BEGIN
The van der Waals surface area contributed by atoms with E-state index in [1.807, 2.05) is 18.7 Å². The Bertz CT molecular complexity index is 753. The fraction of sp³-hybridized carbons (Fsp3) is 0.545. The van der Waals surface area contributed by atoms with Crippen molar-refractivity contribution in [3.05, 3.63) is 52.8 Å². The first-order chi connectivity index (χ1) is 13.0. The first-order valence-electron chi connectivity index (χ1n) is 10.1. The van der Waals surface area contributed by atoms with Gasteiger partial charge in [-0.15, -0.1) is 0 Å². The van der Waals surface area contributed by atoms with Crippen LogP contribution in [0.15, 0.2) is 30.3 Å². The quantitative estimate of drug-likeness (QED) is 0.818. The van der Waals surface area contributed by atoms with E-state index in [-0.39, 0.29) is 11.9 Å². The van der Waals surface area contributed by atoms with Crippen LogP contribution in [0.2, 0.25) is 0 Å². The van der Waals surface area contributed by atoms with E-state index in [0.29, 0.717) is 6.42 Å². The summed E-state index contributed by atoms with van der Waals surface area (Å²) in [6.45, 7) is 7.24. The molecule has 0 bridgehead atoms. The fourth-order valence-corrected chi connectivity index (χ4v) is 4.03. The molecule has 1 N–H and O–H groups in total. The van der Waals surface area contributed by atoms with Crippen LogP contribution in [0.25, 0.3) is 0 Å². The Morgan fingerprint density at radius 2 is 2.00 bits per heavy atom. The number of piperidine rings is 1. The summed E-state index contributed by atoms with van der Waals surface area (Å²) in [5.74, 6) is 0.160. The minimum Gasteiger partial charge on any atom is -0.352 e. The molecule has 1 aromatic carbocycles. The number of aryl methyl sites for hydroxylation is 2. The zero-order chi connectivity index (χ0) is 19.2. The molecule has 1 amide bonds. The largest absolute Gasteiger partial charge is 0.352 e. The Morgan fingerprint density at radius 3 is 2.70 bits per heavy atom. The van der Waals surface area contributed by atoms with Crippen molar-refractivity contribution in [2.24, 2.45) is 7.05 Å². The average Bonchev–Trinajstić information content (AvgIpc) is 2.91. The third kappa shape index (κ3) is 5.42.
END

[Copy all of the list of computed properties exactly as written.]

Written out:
The van der Waals surface area contributed by atoms with E-state index in [1.807, 2.05) is 18.7 Å². The Bertz CT molecular complexity index is 753. The fraction of sp³-hybridized carbons (Fsp3) is 0.545. The van der Waals surface area contributed by atoms with Crippen molar-refractivity contribution in [3.05, 3.63) is 52.8 Å². The first-order chi connectivity index (χ1) is 13.0. The first-order valence-electron chi connectivity index (χ1n) is 10.1. The van der Waals surface area contributed by atoms with Gasteiger partial charge in [-0.15, -0.1) is 0 Å². The van der Waals surface area contributed by atoms with Crippen LogP contribution in [0.15, 0.2) is 30.3 Å². The quantitative estimate of drug-likeness (QED) is 0.818. The van der Waals surface area contributed by atoms with E-state index in [-0.39, 0.29) is 11.9 Å². The van der Waals surface area contributed by atoms with Crippen LogP contribution in [0.2, 0.25) is 0 Å². The van der Waals surface area contributed by atoms with E-state index in [0.29, 0.717) is 6.42 Å². The summed E-state index contributed by atoms with van der Waals surface area (Å²) in [6.45, 7) is 7.24. The molecule has 0 bridgehead atoms. The fourth-order valence-corrected chi connectivity index (χ4v) is 4.03. The molecule has 1 N–H and O–H groups in total. The van der Waals surface area contributed by atoms with Crippen LogP contribution in [0.25, 0.3) is 0 Å². The Morgan fingerprint density at radius 2 is 2.00 bits per heavy atom. The number of piperidine rings is 1. The summed E-state index contributed by atoms with van der Waals surface area (Å²) in [5.74, 6) is 0.160. The minimum Gasteiger partial charge on any atom is -0.352 e. The molecule has 1 aromatic carbocycles. The number of aryl methyl sites for hydroxylation is 2. The zero-order chi connectivity index (χ0) is 19.2. The molecule has 1 amide bonds. The largest absolute Gasteiger partial charge is 0.352 e. The Morgan fingerprint density at radius 3 is 2.70 bits per heavy atom. The van der Waals surface area contributed by atoms with Crippen molar-refractivity contribution in [2.24, 2.45) is 7.05 Å². The average Bonchev–Trinajstić information content (AvgIpc) is 2.91. The third kappa shape index (κ3) is 5.42.